Windows is Microsoft’s Mac OS of pre-1997 Apple. They need to come up with some way of chopping off the ancillary limb and set it adrift; allowing Windows 7 developers the freedom to move forward. Windows 7 is the inventive code name for the next generation of Windows, due out sometime between 2010 and 3057.

If they stop worrying about supporting 15 year old applications and learn to let go of outmoded ‘standards’, Microsoft could make Windows 7 a genuinely exciting new direction in what the operating system is there to do; provide a stable and secure framework for applications and network services. Nothing more, nothing less.

Wouldn’t it be great if Microsoft…
Opened up old Windows (pre Vista) code to the open source community.
Developed a whole new breed of operating system, based upon open standards.
Stopped trying to buy innovation from people who understand it and hired better engineers of their own.
Open sourced Internet Explorer.
Developed a ‘lite’ Windows for a sub £100 educational laptops in the third world and worked with UNICEF to give them away for free.


3 comments on “It’s not Bill Gate’s fault

  1. You know more about the products and their backgrounds, so I’ll take your word for it. But I see a massive failure of internal communication, maybe vision too.

  2. I think they just panicked that if they changed Windows too much people wouldn’t get it. Unfortunately no one seems to have told certain departments that some of the biggest changes, which were rightly much-trumpeted in Longhorn, were cancelled.

    The sloppy way in which Control Panels are sort of different, except really they’re just harder to open; the spring loaded menus which sometimes open as you’d expect but more often than not just float in the way over the thing you’re trying to actually open; those incessant pop-over system tool-bar reminders that you’ve just installed something, or discovered some new hardware which in fact you’ve been using all along, except Windows hasn’t installed it properly so it continually reminds you as if you didn’t know; the endless “are you sure you want to do this” reminders which stop you from doing nothing you shouldn’t and simply make users blasé about important security notices.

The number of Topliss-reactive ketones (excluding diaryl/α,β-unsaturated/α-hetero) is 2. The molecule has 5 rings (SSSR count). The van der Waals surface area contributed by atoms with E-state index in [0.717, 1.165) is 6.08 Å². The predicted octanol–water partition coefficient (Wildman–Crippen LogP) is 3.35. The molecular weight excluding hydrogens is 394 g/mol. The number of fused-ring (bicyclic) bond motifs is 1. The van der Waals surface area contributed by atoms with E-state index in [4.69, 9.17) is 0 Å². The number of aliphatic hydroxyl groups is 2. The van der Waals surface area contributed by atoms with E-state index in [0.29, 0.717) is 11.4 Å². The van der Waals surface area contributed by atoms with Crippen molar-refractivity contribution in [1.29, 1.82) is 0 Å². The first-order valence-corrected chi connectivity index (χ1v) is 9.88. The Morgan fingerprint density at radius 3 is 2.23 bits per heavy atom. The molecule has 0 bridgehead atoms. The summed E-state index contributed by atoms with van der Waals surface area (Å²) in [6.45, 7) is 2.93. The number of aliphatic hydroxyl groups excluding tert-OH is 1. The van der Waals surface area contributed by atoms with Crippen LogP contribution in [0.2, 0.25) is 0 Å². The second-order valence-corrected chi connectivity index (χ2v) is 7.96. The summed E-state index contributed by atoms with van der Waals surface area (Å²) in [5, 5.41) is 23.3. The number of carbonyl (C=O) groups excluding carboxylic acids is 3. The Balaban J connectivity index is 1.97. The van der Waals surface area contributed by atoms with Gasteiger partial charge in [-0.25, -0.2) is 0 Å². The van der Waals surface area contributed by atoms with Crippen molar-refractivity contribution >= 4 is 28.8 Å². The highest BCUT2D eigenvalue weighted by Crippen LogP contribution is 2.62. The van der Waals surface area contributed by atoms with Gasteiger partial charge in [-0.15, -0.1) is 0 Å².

NONE of the things which made XP frustrating have been fixed and worse still Vista has some new issues of its own to add into the mix. Vista is just one long list of things which couldn’t have been more ineptly implemented if it turned out the whole thing was really just a massive prank and the actual Vista was still in development. That’s why they have GOT to get things right with Windows 7 – because if they don’t, when industry starts really needing to renew its hardware for things like office applications and IT workers, in the next 5 to 7 years, huge corporations like banks are just going to ditch the idea of using third party vendors for their IT infrastructure altogether and do it all in-house, with Linux and Mac.

    That raises a whole other subject; is Mac ready for the big time when it comes to replacing, not just as a quirky alternative, but a full blown replacement to the existing systems information workers are used to; like call centre employees and receptionists who’ve only ever worked with Windows and would need re-training to get to know the feel and modus operandi of Mac OS.